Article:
^sos -BOSDED represents the pairvMse interactions and consists of two contributions: Van der
Waals interactions, repulsive at short atomic separations and attractive at large distances: and
electrostatic interactions between charged groups obeying Coulomb's law. The Lennard-Jones
6-12 empirical potential was formed by combining the leading term ( -.4 / r^ ) o( the London
attraction potential, knov\.n from quantum mechanical theory, with a steep repulsion term that is
computationally convenient. Interactions are generally considered for atom pairs in .S'vg. the set oi
all (/.;) pairs for which ; < j and atoms / and j are separated by 3 bonds or more. This avoids
double consideration (in terms (3a) and (3c)) of bonded atoms and atoms involved in a bond
angle in some calculations, to avoid double consideration of atoms involved in a dihedral angle as
well. .')yfl ci^nsists of the atom pairs separated by 4 bonds or more. Thus. v\hcn atoms separated
by 3 bonds e.xactly are considered non — bonded . the contribution to the torsional potential must be

- 8 -

recoenized: this can be done by adjusting the torsional parameters or scaling the 1 - interactions.
The electrostatic potential energy between the partial atomic charges Q, is given b>
Coulomb's law modified by a dielectric function Dir,.] to account for a weaker interaction in a
polarizable medium than in a vacuum. For convenience, summation generally extends over atoms
defined as non-bonded for the Lennard-Jones potential. This involves an approximation, hecau.se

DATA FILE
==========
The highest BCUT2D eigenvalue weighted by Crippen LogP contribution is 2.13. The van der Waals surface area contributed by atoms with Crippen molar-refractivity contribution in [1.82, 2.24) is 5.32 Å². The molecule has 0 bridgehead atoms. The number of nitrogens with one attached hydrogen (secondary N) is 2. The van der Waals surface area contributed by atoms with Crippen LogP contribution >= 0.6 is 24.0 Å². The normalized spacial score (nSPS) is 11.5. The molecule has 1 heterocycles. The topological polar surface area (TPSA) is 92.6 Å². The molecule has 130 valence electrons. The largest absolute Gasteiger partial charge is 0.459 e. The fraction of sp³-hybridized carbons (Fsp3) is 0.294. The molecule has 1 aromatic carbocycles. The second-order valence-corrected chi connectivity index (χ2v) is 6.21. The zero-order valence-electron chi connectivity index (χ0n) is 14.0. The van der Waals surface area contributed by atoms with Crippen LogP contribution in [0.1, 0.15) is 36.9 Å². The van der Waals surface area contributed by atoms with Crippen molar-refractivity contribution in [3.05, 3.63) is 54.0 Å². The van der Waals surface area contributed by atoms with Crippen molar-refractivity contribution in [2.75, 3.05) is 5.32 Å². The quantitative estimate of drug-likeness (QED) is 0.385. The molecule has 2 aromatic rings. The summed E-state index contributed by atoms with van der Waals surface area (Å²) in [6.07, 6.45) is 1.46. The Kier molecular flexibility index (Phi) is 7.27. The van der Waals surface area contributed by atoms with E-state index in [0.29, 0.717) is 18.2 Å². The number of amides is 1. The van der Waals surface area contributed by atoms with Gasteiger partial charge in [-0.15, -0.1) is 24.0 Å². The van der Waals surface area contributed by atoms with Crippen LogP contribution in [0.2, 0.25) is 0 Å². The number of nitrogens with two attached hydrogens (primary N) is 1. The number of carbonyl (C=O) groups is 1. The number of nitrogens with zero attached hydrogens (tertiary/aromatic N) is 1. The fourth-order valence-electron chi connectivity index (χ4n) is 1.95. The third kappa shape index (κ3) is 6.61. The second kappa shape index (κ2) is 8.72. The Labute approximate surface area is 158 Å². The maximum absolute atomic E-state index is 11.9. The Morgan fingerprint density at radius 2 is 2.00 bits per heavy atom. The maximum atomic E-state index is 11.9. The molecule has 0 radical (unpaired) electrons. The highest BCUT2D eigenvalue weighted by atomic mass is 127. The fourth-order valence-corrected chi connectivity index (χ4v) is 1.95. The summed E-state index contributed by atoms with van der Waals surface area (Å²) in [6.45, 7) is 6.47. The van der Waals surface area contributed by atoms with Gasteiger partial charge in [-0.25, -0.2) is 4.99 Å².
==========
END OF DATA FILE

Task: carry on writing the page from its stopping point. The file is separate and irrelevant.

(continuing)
although we attempt to avoid the contribution of atom pairs separated by 1 or 2 chemical bonds in
more than one energy term, this convention assumes neutral interactions between these excluded
atom pairs. ■

The torsional potential ^torsio^ accounts for interaction between atoms invoKed in

internal rotation . a rotation about a bond connecting two chemical groups in a molecule and

described by a dihedral angle 7 (see Figure -i-)- In ethane, for example, the C — C bond provides a

rotation a.xis for the 2 methyl groups. .Although the origin of the barrier to internal rotation has

not been entirely resolved, the principal interactions that give rise to rotational barriers are

currently thought to be repulsive interactions, caused by overlapping of bond orbitals of the two

rotating groups [31]. In ethane, the torsional energy is highest when the two ineth\l groups are

nearest, as in the eclipsed state, and lowest when the two groups are optimall> separated, as m the

staggered state. The empirical form of the torsional potential is given by

E-TOR ('^^ — ~( 1 +COS/ITJ, where the integer n denotes the periodicity ot the rotational

barrier and V^ is the associated barrier height. Tv\ofold and threefold potentials are most
commonly used.

^STRM.\ represents the bond stretching and angle bending energy as bond lengths and bond
angles ( 8, ) deviate from equilibrium values (denoted in the energy formulas with bars). .V^
denotes the set of all ii.j) pairs for which i small
(< 3") unless electron lone pairs t\)rm bond-like orbitals (e.2. water. B ( H - () - H ) ~ 105") or

- 9 -

ring molecules impose closure constramrs (e.g.. cycloalkanes. deoxyribose) . For these larger
deviations, suitable potentials are still bemg investigated, but the most commonly used form of the
bending potential is also harmonic.

.Additional terms or variations to the basic energy form in (3) may be used to account for
hydrogen bonding, solvent effects or helical parameters where appropriate [ 18. 32. 33. for

The parameterization process for potential energy functions is a difficult task Several
important decisions must be made regarding choices for the functional form and numerical values
for the parameters. Even if one is given a specific energy form and a set of structural and
energetic data to reproduce, the combination of parameters that can be used are endless.